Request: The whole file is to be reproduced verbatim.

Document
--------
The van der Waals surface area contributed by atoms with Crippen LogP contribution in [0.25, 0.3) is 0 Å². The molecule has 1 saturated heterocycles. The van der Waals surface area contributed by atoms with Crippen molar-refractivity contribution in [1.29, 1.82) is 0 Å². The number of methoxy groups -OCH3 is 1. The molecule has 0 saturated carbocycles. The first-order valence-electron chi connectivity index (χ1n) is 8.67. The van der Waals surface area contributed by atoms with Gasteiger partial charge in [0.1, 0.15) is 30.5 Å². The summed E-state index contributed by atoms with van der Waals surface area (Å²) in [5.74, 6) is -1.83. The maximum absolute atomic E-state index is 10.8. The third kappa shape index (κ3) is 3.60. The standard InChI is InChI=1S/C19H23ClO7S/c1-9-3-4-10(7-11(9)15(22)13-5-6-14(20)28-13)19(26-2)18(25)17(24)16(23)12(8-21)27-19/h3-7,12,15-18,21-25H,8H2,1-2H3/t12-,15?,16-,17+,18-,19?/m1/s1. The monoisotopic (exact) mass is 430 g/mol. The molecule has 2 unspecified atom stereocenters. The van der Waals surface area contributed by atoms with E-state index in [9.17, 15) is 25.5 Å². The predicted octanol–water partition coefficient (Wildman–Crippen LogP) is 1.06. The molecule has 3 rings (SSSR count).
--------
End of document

The van der Waals surface area contributed by atoms with Crippen LogP contribution in [0.25, 0.3) is 0 Å². The molecule has 1 saturated heterocycles. The van der Waals surface area contributed by atoms with Crippen molar-refractivity contribution in [1.29, 1.82) is 0 Å². The number of methoxy groups -OCH3 is 1. The molecule has 0 saturated carbocycles. The first-order valence-electron chi connectivity index (χ1n) is 8.67. The van der Waals surface area contributed by atoms with Gasteiger partial charge in [0.1, 0.15) is 30.5 Å². The summed E-state index contributed by atoms with van der Waals surface area (Å²) in [5.74, 6) is -1.83. The maximum absolute atomic E-state index is 10.8. The third kappa shape index (κ3) is 3.60. The standard InChI is InChI=1S/C19H23ClO7S/c1-9-3-4-10(7-11(9)15(22)13-5-6-14(20)28-13)19(26-2)18(25)17(24)16(23)12(8-21)27-19/h3-7,12,15-18,21-25H,8H2,1-2H3/t12-,15?,16-,17+,18-,19?/m1/s1. The monoisotopic (exact) mass is 430 g/mol. The molecule has 2 unspecified atom stereocenters. The van der Waals surface area contributed by atoms with E-state index in [9.17, 15) is 25.5 Å². The predicted octanol–water partition coefficient (Wildman–Crippen LogP) is 1.06. The molecule has 3 rings (SSSR count).